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Article
June 1987

Fragmentation and Specialization

Author Affiliations

Oklahoma City

Arch Surg. 1987;122(6):639. doi:10.1001/archsurg.1987.01400180021003
Abstract

The concerns registered by Dr Roe in this issue of the Archives continue a dialogue that has existed since 1945. The decibels have been raised to a new level since 1980. Much of this is reflected in recent policy statements from the American College of Surgeons, the American Board of Surgery, and the American Surgical Association. Many surgeons not currently on the "organizational firing line" may not be aware of changes implemented by the Residency Review Committee and The American Board of Surgery.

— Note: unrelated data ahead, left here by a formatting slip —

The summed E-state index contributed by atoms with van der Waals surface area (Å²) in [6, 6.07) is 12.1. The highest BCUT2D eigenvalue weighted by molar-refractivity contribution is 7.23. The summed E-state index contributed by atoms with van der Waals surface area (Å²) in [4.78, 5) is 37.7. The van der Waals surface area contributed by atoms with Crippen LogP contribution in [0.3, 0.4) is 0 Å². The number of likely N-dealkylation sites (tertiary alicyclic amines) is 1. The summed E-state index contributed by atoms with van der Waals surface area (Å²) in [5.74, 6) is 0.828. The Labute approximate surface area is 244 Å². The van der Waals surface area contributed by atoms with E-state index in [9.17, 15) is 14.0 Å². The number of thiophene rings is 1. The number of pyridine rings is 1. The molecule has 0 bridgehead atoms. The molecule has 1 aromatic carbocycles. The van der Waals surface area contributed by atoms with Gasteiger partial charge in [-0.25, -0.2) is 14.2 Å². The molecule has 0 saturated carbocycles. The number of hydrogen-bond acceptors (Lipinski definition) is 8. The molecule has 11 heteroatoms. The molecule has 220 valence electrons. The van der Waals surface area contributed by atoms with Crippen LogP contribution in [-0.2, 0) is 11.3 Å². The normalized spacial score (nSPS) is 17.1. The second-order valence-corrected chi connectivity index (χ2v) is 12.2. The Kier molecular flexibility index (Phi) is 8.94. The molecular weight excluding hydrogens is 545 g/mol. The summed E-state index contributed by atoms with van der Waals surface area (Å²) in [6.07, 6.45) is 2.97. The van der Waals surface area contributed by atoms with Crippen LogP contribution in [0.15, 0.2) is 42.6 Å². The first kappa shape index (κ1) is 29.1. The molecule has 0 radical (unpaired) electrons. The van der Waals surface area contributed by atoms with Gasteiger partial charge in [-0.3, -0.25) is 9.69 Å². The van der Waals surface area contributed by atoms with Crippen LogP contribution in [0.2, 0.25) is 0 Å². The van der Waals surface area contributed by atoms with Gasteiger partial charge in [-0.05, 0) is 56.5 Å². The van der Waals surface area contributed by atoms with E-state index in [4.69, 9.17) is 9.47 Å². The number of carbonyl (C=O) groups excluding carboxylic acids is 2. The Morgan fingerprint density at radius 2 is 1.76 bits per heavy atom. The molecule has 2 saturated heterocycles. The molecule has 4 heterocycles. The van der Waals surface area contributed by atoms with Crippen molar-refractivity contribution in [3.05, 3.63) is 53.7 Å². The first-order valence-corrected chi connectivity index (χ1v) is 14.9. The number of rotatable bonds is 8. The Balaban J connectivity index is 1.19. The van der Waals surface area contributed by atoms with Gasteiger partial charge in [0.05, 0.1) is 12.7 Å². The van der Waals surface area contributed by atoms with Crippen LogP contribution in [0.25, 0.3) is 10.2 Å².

The branches and leaves of any tree grow and function only if there is vitality in the trunk. A nonviable tree cannot continue to pioneer the development of new specialties and techniques if the newly developed specialties become more parasitic than physiologic. I know of no division or subsystem in any biologic preparation that is larger than the original trunk. The very best of peripheral arterial vessels

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